A distinction needs to be made between "expert commentators" and "pundits". The former are chosen to illuminate the action with a pro's insights, but the nature of the (TV) product means they have to be be uncontroversial and avoid detracting from the lead commentator (i.e. play straight man to the wit), so the insight in often vapid. The criticism of Neville, Carlisle, Townsend, Keown etc is not their susceptibility to cognitive biases (which is no worse than the norm), but that they are boring. That said, an interesting subplot of this World Cup is that some, like Neville and Keown, have started to advocate fouling as a "technical" aspect of the game, which is genuinely insightful, if hardly eye-opening. In contrast, pundits are chosen for their metrosexual attraction: hooded eyelids, lambswool cardies, sonorous Cointreau advert verbals etc. Shearer and Savage are there purely to reassure us that it's perfectly hetero to watch 3 well-groomed men (and Adrian Chiles) airing their crotches. PS The smart money is on Germany at sixes.
@Christian Hofman, it's entirely possible for productivity to be weak as robots march on. Though we assume that automation starts at the bottom, and raises per capita productivity, this only occurs where wages are high (hence why car production was such an inviting target in the 70s/80s). Technological advance gradually pushes automation up the wage scale, where the benefits of substitution (i.e. the cost of labour) are greater. This leads to polarisation, with previously well-paid labour pushed down the wage scale (the growth of the self-employed is one aspect of this). This can produce stagnant productivity as cheap labour makes automation uneconomic at current prices, and can even push productivity down if labour starts to substitute for capital (e.g. automatic car-washes give way to manual ones).
Toggle Commented Jun 12, 2014 on The productivity slump at Stumbling and Mumbling
If by values we mean distinctive social norms, rather than culturally-determined habits, such as queuing or sentimentalising pets, then we run into the problem that many of these values conflict. For example, Britain's great contribution to philosophy is empiricism and a rejection of the supernatural. This would suggest that the abolition of religious education is overdue. However, this conflicts with tolerance and pluralism, which suggests we really ought to let the Jedi open up faith schools. Perhaps the ultimate British value is skepticism that such a thing as "British values" actually exist.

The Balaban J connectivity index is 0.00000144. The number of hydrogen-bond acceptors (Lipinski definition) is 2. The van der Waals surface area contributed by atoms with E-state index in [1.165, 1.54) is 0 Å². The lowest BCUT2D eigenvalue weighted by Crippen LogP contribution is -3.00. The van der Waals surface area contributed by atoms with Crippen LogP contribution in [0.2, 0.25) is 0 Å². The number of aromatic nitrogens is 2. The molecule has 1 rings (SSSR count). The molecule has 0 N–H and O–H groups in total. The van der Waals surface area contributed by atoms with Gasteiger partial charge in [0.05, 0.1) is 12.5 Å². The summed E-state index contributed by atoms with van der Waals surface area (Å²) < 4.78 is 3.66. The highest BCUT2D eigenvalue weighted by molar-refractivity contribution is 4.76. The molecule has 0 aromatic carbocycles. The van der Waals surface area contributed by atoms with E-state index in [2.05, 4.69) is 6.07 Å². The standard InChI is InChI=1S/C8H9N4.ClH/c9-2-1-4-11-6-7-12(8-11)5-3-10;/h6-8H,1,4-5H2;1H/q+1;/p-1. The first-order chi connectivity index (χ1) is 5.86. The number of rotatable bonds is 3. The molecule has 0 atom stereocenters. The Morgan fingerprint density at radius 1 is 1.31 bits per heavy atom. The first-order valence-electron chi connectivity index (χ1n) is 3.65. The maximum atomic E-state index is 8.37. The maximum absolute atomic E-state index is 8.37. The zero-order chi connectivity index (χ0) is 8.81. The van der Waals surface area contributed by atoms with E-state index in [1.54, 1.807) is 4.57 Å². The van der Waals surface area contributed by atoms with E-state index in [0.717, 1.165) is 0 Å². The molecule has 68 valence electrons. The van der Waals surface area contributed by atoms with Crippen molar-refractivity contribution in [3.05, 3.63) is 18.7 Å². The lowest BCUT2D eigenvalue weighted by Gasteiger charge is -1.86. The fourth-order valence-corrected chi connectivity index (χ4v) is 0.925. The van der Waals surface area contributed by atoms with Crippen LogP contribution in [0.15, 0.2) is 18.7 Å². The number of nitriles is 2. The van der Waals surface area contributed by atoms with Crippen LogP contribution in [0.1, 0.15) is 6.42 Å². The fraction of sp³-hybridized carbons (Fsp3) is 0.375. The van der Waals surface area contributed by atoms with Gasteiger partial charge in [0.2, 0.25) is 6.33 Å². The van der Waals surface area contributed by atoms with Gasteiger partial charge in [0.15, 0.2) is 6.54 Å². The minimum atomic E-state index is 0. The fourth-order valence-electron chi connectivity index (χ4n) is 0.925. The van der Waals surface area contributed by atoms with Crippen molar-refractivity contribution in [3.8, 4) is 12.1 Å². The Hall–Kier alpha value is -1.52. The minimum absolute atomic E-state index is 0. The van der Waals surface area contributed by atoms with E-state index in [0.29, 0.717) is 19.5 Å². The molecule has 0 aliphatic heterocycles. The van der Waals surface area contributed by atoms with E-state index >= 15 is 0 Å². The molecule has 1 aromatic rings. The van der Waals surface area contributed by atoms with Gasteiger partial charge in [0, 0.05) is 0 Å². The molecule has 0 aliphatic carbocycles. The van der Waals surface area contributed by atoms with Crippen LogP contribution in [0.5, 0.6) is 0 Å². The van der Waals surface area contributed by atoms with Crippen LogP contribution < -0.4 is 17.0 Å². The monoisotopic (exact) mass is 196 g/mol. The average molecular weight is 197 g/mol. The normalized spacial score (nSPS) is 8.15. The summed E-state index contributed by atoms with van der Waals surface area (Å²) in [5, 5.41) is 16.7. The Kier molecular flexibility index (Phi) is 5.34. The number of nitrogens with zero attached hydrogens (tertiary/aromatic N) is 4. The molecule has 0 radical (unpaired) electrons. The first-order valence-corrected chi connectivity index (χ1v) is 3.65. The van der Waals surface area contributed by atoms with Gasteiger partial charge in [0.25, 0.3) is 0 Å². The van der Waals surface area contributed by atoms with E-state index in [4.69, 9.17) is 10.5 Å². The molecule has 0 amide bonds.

Toggle Commented Jun 10, 2014 on "British values" at Stumbling and Mumbling
There are two tendencies at work: the desire of capital to extract the surplus value of labour, and the desire of privileged labour to extract rents (this is as prelavent in the private sector as the public). The latter depends on social interactions (meetings, politicking, developing tacit understanding etc), hence there remains a strong incentive to spend "face-time" in the office, even though many workers admit they get more done outside. The higher rate of remote working by senior managers is driven by status in three ways: the performative "always on" of the self-defined indispensable; the executive property right to "manage your own time"; and the early adoption of new technology (a symbol of corporate valuation, as cars once were).
Toggle Commented Jun 7, 2014 on The home-working puzzle at Stumbling and Mumbling
Surprised to see you still pushing the myth that high levels of Greek tax avoidance can be attributed to the Ottomans. http://stumblingandmumbling.typepad.com/stumbling_and_mumbling/2014/03/memories-mechanisms.html
Ford didn't ignore customers and introduce a revolutionary product. He simply built a much cheaper car than the competition, which he achieved through better process design, not product design. Similarly, Jobs's success was in repurposing technologies already developed by others, rather than in creating new product lines or sectors. His "genius" was in opportunistic integration and marketing. The "build it and they will come" meme is just marketing. Labour are probably only too well aware of this. After all, the key corporate technique they have adopted since the 90s is spin. I don't see that changing.